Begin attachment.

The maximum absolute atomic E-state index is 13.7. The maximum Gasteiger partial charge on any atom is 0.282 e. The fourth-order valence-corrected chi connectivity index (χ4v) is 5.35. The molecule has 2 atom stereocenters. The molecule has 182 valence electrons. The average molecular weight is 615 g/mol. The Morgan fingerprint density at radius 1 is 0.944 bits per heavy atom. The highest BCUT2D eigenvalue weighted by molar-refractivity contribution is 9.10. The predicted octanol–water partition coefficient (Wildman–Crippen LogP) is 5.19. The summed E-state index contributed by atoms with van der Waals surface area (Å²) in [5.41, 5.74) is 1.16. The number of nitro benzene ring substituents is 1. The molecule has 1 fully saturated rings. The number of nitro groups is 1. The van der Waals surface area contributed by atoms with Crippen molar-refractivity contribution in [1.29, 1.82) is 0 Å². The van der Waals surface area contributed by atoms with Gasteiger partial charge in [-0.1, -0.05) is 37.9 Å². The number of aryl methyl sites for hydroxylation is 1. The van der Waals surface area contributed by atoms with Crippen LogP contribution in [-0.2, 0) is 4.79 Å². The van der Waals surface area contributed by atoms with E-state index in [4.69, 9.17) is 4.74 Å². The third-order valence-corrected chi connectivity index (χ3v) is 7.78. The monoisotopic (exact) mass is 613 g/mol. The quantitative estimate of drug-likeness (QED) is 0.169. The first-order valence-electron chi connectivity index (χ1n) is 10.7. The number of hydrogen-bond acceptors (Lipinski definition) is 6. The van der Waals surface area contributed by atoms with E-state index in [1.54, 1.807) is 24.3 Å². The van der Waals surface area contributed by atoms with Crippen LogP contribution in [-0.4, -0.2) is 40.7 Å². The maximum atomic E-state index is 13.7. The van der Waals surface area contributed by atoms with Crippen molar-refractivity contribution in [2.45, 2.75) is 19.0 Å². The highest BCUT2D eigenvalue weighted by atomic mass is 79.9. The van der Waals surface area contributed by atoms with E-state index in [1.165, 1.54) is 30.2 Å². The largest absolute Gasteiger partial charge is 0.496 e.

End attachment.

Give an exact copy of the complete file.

The maximum absolute atomic E-state index is 13.7. The maximum Gasteiger partial charge on any atom is 0.282 e. The fourth-order valence-corrected chi connectivity index (χ4v) is 5.35. The molecule has 2 atom stereocenters. The molecule has 182 valence electrons. The average molecular weight is 615 g/mol. The Morgan fingerprint density at radius 1 is 0.944 bits per heavy atom. The highest BCUT2D eigenvalue weighted by molar-refractivity contribution is 9.10. The predicted octanol–water partition coefficient (Wildman–Crippen LogP) is 5.19. The summed E-state index contributed by atoms with van der Waals surface area (Å²) in [5.41, 5.74) is 1.16. The number of nitro benzene ring substituents is 1. The molecule has 1 fully saturated rings. The number of nitro groups is 1. The van der Waals surface area contributed by atoms with Crippen molar-refractivity contribution in [1.29, 1.82) is 0 Å². The van der Waals surface area contributed by atoms with Gasteiger partial charge in [-0.1, -0.05) is 37.9 Å². The number of aryl methyl sites for hydroxylation is 1. The van der Waals surface area contributed by atoms with Crippen LogP contribution in [-0.2, 0) is 4.79 Å². The van der Waals surface area contributed by atoms with E-state index in [4.69, 9.17) is 4.74 Å². The third-order valence-corrected chi connectivity index (χ3v) is 7.78. The monoisotopic (exact) mass is 613 g/mol. The quantitative estimate of drug-likeness (QED) is 0.169. The first-order valence-electron chi connectivity index (χ1n) is 10.7. The number of hydrogen-bond acceptors (Lipinski definition) is 6. The van der Waals surface area contributed by atoms with E-state index in [1.54, 1.807) is 24.3 Å². The van der Waals surface area contributed by atoms with Crippen LogP contribution in [-0.4, -0.2) is 40.7 Å². The maximum atomic E-state index is 13.7. The van der Waals surface area contributed by atoms with Crippen molar-refractivity contribution in [2.45, 2.75) is 19.0 Å². The highest BCUT2D eigenvalue weighted by atomic mass is 79.9. The van der Waals surface area contributed by atoms with E-state index in [1.165, 1.54) is 30.2 Å². The largest absolute Gasteiger partial charge is 0.496 e.